“I will pay a working visit to Zimbabwe this week. I will meet with current opposition leader, Nelson Chamisa, and former MDC leader, Tendai Biti, among others. The purpose of this visit is to seek practical solutions to the ongoing crisis, and garner support across the region for much needed intervention in Zimbabwe.”
Democratic Alliance Leader, Mmusi Maimane, at a press briefing at Nkululeko House, the party’s HQ in Johannesburg on 28 January 2019. Maimane was joined by DA Shadow Minister of International Relations and Cooperation, Stevens Mokgalapa.
The year 2019 has started off in the worst conceivable way for our northern neighbours in Zimbabwe. Today, the country finds itself on the verge of a humanitarian crisis. Widespread civilian suppression, military-led violence, and bloodshed has ensued, as Emmerson Mnangagwa’s ZANU-PF government has implemented what can only be described as a dictator-like military clampdown on citizens, which has to date claimed the lives of at least 12 people.
Citizens have been shot and killed, homes have been raided and the entire country is effectively on lockdown. According to the Zimbabwe Human Rights NGO Forum, at least 12 people have been killed, 78 shot at, and 240 faced what the NGO has termed “assault, torture, inhumane and degrading treatment”. And Zimbabweans are fleeing their country, as we are told by border officials that over 130 000 people crossed the Zimbabwean/South African border in a single day in mid-January. The situation is dire.
With the fall of the Mugabe regime, a sense of hope arose as change was promised by new President Emmerson Mnangagwa. Mnangagwa committed to doing things differently, and Zimbabweans believed this was indeed possible. However, over a year after Mnangagwa took office, nothing has changed.
The frustration and sense of betrayal saw Zimbabweans take to the streets and exercise their democratic right to protest joblessness, poverty, economic distress and exorbitant fuel increases. Unarmed civilians have been met by armed violence by government. And the current crisis has now reached boiling point.
Despite this humanitarian crisis, Cyril Ramaphosa’s ANC government has sat on its hands and watched on, employing its “quiet diplomacy” policy. There has been no advocacy for the citizens, no justice for the deceased, and no protection of civil liberties for those who are currently detained. Last week, the DA approached President Ramaphosa,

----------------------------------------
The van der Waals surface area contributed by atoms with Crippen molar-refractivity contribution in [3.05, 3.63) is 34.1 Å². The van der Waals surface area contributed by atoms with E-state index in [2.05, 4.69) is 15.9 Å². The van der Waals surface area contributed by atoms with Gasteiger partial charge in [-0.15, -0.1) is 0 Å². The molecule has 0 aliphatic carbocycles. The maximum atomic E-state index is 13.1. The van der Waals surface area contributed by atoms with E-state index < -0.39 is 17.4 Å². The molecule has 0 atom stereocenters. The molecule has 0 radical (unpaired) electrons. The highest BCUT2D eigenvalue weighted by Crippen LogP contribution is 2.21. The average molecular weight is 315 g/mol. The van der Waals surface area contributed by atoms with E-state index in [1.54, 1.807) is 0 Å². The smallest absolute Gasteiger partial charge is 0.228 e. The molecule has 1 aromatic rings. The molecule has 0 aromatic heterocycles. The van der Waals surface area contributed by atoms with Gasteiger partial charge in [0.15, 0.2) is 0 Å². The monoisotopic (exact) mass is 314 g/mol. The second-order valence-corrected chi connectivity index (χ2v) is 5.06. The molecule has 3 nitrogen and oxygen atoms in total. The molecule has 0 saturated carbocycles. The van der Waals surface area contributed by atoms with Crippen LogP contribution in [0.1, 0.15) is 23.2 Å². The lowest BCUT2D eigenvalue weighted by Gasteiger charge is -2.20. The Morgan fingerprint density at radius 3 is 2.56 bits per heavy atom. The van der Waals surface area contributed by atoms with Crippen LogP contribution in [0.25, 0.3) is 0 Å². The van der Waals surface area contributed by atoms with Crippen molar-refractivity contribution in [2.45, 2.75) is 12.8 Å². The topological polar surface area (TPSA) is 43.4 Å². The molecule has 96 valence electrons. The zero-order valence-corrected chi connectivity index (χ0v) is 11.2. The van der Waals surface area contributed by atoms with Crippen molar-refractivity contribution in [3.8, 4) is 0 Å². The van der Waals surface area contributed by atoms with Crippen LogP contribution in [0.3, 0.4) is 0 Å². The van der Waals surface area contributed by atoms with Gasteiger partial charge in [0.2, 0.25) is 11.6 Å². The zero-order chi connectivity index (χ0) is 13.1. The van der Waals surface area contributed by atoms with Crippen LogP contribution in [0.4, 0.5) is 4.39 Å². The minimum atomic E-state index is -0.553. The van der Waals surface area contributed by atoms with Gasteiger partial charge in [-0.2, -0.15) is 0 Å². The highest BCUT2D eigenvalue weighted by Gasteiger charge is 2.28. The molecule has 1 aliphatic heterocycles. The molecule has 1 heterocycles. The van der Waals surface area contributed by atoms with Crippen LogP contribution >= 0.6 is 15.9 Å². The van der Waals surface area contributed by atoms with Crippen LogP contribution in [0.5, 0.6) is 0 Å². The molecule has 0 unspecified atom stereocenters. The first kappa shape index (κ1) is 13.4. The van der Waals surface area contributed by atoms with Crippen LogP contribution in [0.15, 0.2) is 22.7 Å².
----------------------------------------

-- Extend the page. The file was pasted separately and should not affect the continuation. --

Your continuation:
For President Ramaphosa and his ANC, maintaining the brotherhood of “big man politics” across the continent is more important than the dignity, livelihood and human rights of fellow human beings. From Zimbabwe, to Zambia, to the Democratic Republic of Congo (DRC) – the ANC has chosen oppressors over the oppressed.
This is because Ramaphosa and Mnangagwa are cut from the same cloth. And South Africa and Zimbabwe share very similar stories. Within months of each other, both Zimbabwe and South Africa found themselves with new presidents who seemingly offered their countries a clean slate. However, for the people of South Africa – like the people of Zimbabwe – there has been no new beginning. There has been no new dawn. It was simply an act of window dressing designed to keep the power and the patronage in-house. When Robert Mugabe – just like Jacob Zuma – become too toxic for the people to tolerate, they were simply discarded in favour for someone more palatable. But around him nothing else changes. This is not the change the people of both countries desperately need.
As Leader of the Democratic Alliance (DA), I would like to make it clear that we will stand with the people of Zimbabwe and fight against the oppression and murder of innocent Zimbabweans who are mobilising and calling for change. You have many friends in South Africa. Beyond your borders you have millions of allies in your fight for a free and open society.